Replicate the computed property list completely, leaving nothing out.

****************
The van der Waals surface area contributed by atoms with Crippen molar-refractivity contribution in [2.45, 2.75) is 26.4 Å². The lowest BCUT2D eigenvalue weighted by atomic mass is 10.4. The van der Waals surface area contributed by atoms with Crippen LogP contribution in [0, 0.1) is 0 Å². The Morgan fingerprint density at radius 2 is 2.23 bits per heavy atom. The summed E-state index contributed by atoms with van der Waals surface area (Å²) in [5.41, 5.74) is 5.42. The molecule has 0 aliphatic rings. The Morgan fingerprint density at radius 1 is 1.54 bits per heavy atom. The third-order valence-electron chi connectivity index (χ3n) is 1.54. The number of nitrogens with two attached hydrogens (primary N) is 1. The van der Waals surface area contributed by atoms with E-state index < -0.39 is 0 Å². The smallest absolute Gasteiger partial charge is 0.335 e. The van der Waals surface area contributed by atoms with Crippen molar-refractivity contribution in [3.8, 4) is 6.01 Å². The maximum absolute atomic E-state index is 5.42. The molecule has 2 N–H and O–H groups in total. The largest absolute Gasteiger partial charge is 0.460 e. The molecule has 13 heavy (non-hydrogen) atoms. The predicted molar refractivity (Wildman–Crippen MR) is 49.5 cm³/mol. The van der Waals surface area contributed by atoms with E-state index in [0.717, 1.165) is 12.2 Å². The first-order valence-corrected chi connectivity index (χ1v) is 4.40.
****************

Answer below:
The van der Waals surface area contributed by atoms with Crippen molar-refractivity contribution in [2.45, 2.75) is 26.4 Å². The lowest BCUT2D eigenvalue weighted by atomic mass is 10.4. The van der Waals surface area contributed by atoms with Crippen LogP contribution in [0, 0.1) is 0 Å². The Morgan fingerprint density at radius 2 is 2.23 bits per heavy atom. The summed E-state index contributed by atoms with van der Waals surface area (Å²) in [5.41, 5.74) is 5.42. The molecule has 0 aliphatic rings. The Morgan fingerprint density at radius 1 is 1.54 bits per heavy atom. The third-order valence-electron chi connectivity index (χ3n) is 1.54. The number of nitrogens with two attached hydrogens (primary N) is 1. The van der Waals surface area contributed by atoms with E-state index < -0.39 is 0 Å². The smallest absolute Gasteiger partial charge is 0.335 e. The van der Waals surface area contributed by atoms with Crippen molar-refractivity contribution in [3.8, 4) is 6.01 Å². The maximum absolute atomic E-state index is 5.42. The molecule has 2 N–H and O–H groups in total. The largest absolute Gasteiger partial charge is 0.460 e. The molecule has 13 heavy (non-hydrogen) atoms. The predicted molar refractivity (Wildman–Crippen MR) is 49.5 cm³/mol. The van der Waals surface area contributed by atoms with E-state index in [0.717, 1.165) is 12.2 Å². The first-order valence-corrected chi connectivity index (χ1v) is 4.40.